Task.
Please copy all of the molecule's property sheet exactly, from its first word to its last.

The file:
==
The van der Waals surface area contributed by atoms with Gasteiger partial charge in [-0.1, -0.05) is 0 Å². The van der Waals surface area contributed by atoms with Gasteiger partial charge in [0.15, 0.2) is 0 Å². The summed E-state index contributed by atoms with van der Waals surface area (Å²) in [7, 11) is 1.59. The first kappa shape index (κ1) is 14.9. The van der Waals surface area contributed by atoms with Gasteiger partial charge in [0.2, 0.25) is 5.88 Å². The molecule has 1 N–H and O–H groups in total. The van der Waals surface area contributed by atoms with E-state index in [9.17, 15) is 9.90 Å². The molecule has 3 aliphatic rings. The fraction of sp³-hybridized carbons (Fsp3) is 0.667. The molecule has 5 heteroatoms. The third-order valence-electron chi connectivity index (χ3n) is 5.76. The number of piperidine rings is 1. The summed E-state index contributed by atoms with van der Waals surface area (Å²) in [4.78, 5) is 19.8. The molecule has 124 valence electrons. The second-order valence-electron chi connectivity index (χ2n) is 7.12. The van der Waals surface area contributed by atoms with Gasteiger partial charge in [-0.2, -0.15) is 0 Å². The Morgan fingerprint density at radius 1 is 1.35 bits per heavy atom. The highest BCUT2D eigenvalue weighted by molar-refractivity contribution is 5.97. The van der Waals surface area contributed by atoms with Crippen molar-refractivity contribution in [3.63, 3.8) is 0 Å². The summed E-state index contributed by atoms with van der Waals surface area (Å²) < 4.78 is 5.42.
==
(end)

The van der Waals surface area contributed by atoms with Gasteiger partial charge in [-0.1, -0.05) is 0 Å². The van der Waals surface area contributed by atoms with Gasteiger partial charge in [0.15, 0.2) is 0 Å². The summed E-state index contributed by atoms with van der Waals surface area (Å²) in [7, 11) is 1.59. The first kappa shape index (κ1) is 14.9. The van der Waals surface area contributed by atoms with Gasteiger partial charge in [0.2, 0.25) is 5.88 Å². The molecule has 1 N–H and O–H groups in total. The van der Waals surface area contributed by atoms with E-state index in [9.17, 15) is 9.90 Å². The molecule has 3 aliphatic rings. The fraction of sp³-hybridized carbons (Fsp3) is 0.667. The molecule has 5 heteroatoms. The third-order valence-electron chi connectivity index (χ3n) is 5.76. The number of piperidine rings is 1. The summed E-state index contributed by atoms with van der Waals surface area (Å²) in [4.78, 5) is 19.8. The molecule has 124 valence electrons. The second-order valence-electron chi connectivity index (χ2n) is 7.12. The van der Waals surface area contributed by atoms with Gasteiger partial charge in [-0.2, -0.15) is 0 Å². The Morgan fingerprint density at radius 1 is 1.35 bits per heavy atom. The highest BCUT2D eigenvalue weighted by molar-refractivity contribution is 5.97. The van der Waals surface area contributed by atoms with Crippen molar-refractivity contribution in [3.63, 3.8) is 0 Å². The summed E-state index contributed by atoms with van der Waals surface area (Å²) < 4.78 is 5.42.